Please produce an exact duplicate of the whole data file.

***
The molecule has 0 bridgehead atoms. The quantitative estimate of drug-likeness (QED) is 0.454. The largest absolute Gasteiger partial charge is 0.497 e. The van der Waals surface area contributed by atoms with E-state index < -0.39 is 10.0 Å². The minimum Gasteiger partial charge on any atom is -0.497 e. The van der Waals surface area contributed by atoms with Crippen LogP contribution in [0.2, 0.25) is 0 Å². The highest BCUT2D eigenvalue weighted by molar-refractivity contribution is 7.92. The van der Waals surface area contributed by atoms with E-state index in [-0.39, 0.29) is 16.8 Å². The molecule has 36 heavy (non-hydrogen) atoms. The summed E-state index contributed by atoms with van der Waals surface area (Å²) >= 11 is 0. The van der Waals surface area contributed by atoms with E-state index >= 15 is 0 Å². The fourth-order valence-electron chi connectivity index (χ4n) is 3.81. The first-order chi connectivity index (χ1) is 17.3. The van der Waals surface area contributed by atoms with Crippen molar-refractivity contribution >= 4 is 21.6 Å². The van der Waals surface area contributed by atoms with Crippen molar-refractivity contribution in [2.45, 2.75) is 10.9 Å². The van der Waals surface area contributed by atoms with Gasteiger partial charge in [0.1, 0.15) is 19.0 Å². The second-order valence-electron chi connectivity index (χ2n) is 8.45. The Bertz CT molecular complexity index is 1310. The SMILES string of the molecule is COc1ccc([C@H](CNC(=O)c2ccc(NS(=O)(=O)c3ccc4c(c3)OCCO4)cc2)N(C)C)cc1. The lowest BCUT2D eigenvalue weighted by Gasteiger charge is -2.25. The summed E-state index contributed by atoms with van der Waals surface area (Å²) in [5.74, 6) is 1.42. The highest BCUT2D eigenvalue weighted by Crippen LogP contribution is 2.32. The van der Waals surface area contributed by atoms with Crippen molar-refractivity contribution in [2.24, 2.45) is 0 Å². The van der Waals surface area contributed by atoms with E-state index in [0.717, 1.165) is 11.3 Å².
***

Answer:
The molecule has 0 bridgehead atoms. The quantitative estimate of drug-likeness (QED) is 0.454. The largest absolute Gasteiger partial charge is 0.497 e. The van der Waals surface area contributed by atoms with E-state index < -0.39 is 10.0 Å². The minimum Gasteiger partial charge on any atom is -0.497 e. The van der Waals surface area contributed by atoms with Crippen LogP contribution in [0.2, 0.25) is 0 Å². The highest BCUT2D eigenvalue weighted by molar-refractivity contribution is 7.92. The van der Waals surface area contributed by atoms with E-state index in [-0.39, 0.29) is 16.8 Å². The molecule has 36 heavy (non-hydrogen) atoms. The summed E-state index contributed by atoms with van der Waals surface area (Å²) >= 11 is 0. The van der Waals surface area contributed by atoms with E-state index >= 15 is 0 Å². The fourth-order valence-electron chi connectivity index (χ4n) is 3.81. The first-order chi connectivity index (χ1) is 17.3. The van der Waals surface area contributed by atoms with Crippen molar-refractivity contribution >= 4 is 21.6 Å². The van der Waals surface area contributed by atoms with Crippen molar-refractivity contribution in [2.45, 2.75) is 10.9 Å². The van der Waals surface area contributed by atoms with Gasteiger partial charge in [0.1, 0.15) is 19.0 Å². The second-order valence-electron chi connectivity index (χ2n) is 8.45. The Bertz CT molecular complexity index is 1310. The SMILES string of the molecule is COc1ccc([C@H](CNC(=O)c2ccc(NS(=O)(=O)c3ccc4c(c3)OCCO4)cc2)N(C)C)cc1. The lowest BCUT2D eigenvalue weighted by Gasteiger charge is -2.25. The summed E-state index contributed by atoms with van der Waals surface area (Å²) in [5.74, 6) is 1.42. The highest BCUT2D eigenvalue weighted by Crippen LogP contribution is 2.32. The van der Waals surface area contributed by atoms with Crippen molar-refractivity contribution in [2.24, 2.45) is 0 Å². The van der Waals surface area contributed by atoms with E-state index in [0.717, 1.165) is 11.3 Å².